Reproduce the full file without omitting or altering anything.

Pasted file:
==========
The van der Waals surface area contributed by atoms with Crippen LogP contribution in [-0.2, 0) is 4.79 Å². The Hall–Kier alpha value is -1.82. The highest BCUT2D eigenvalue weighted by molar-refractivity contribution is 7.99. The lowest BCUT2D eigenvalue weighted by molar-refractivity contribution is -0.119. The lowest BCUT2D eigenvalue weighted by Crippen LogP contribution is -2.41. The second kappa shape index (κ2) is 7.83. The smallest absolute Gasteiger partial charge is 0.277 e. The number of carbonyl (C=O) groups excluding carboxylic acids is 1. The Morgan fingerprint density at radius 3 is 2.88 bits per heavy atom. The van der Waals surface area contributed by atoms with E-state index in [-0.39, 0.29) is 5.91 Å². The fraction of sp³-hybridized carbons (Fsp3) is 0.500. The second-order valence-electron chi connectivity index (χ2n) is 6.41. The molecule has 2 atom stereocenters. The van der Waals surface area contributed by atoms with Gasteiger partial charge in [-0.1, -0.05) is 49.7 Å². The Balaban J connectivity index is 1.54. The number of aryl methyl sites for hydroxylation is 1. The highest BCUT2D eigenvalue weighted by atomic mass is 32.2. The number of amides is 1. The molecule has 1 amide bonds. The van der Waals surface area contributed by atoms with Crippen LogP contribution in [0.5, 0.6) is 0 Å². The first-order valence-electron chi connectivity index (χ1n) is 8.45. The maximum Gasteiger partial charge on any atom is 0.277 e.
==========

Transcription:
The van der Waals surface area contributed by atoms with Crippen LogP contribution in [-0.2, 0) is 4.79 Å². The Hall–Kier alpha value is -1.82. The highest BCUT2D eigenvalue weighted by molar-refractivity contribution is 7.99. The lowest BCUT2D eigenvalue weighted by molar-refractivity contribution is -0.119. The lowest BCUT2D eigenvalue weighted by Crippen LogP contribution is -2.41. The second kappa shape index (κ2) is 7.83. The smallest absolute Gasteiger partial charge is 0.277 e. The number of carbonyl (C=O) groups excluding carboxylic acids is 1. The Morgan fingerprint density at radius 3 is 2.88 bits per heavy atom. The van der Waals surface area contributed by atoms with E-state index in [-0.39, 0.29) is 5.91 Å². The fraction of sp³-hybridized carbons (Fsp3) is 0.500. The second-order valence-electron chi connectivity index (χ2n) is 6.41. The molecule has 2 atom stereocenters. The van der Waals surface area contributed by atoms with Gasteiger partial charge in [-0.1, -0.05) is 49.7 Å². The Balaban J connectivity index is 1.54. The number of aryl methyl sites for hydroxylation is 1. The highest BCUT2D eigenvalue weighted by atomic mass is 32.2. The number of amides is 1. The molecule has 1 amide bonds. The van der Waals surface area contributed by atoms with Crippen LogP contribution in [0.5, 0.6) is 0 Å². The first-order valence-electron chi connectivity index (χ1n) is 8.45. The maximum Gasteiger partial charge on any atom is 0.277 e.